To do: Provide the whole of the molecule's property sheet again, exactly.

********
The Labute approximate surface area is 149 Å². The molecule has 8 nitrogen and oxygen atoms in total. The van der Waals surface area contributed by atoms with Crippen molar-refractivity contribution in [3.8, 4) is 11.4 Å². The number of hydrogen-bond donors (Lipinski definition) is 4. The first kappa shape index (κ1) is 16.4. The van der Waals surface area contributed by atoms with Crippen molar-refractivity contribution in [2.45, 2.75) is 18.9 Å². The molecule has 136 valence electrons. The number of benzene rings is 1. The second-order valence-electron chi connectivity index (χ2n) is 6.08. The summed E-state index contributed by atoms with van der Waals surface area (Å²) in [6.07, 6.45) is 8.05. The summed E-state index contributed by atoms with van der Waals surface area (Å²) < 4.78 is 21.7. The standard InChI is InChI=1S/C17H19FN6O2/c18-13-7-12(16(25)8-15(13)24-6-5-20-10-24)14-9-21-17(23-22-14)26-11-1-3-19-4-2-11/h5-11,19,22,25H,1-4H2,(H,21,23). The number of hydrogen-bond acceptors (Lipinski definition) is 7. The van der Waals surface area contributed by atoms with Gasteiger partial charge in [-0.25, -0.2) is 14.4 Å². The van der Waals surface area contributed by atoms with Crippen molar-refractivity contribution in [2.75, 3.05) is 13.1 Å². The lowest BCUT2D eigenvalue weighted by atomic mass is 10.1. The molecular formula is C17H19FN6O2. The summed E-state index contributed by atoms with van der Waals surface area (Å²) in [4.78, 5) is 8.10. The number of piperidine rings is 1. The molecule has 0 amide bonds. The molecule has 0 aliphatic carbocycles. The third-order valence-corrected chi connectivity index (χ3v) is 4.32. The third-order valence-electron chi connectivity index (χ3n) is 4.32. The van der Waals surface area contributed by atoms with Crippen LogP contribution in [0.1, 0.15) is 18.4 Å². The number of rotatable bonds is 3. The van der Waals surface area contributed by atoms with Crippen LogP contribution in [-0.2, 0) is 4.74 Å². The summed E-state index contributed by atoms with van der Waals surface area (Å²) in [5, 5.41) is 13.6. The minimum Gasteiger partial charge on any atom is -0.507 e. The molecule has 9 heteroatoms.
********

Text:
The Labute approximate surface area is 149 Å². The molecule has 8 nitrogen and oxygen atoms in total. The van der Waals surface area contributed by atoms with Crippen molar-refractivity contribution in [3.8, 4) is 11.4 Å². The number of hydrogen-bond donors (Lipinski definition) is 4. The first kappa shape index (κ1) is 16.4. The van der Waals surface area contributed by atoms with Crippen molar-refractivity contribution in [2.45, 2.75) is 18.9 Å². The molecule has 136 valence electrons. The number of benzene rings is 1. The second-order valence-electron chi connectivity index (χ2n) is 6.08. The summed E-state index contributed by atoms with van der Waals surface area (Å²) in [6.07, 6.45) is 8.05. The summed E-state index contributed by atoms with van der Waals surface area (Å²) < 4.78 is 21.7. The standard InChI is InChI=1S/C17H19FN6O2/c18-13-7-12(16(25)8-15(13)24-6-5-20-10-24)14-9-21-17(23-22-14)26-11-1-3-19-4-2-11/h5-11,19,22,25H,1-4H2,(H,21,23). The number of hydrogen-bond acceptors (Lipinski definition) is 7. The van der Waals surface area contributed by atoms with Gasteiger partial charge in [-0.25, -0.2) is 14.4 Å². The van der Waals surface area contributed by atoms with Crippen molar-refractivity contribution in [2.75, 3.05) is 13.1 Å². The lowest BCUT2D eigenvalue weighted by atomic mass is 10.1. The molecular formula is C17H19FN6O2. The summed E-state index contributed by atoms with van der Waals surface area (Å²) in [4.78, 5) is 8.10. The number of piperidine rings is 1. The molecule has 0 amide bonds. The molecule has 0 aliphatic carbocycles. The third-order valence-corrected chi connectivity index (χ3v) is 4.32. The third-order valence-electron chi connectivity index (χ3n) is 4.32. The van der Waals surface area contributed by atoms with Crippen LogP contribution in [0.1, 0.15) is 18.4 Å². The number of rotatable bonds is 3. The van der Waals surface area contributed by atoms with Crippen LogP contribution in [-0.2, 0) is 4.74 Å². The summed E-state index contributed by atoms with van der Waals surface area (Å²) in [5, 5.41) is 13.6. The minimum Gasteiger partial charge on any atom is -0.507 e. The molecule has 9 heteroatoms.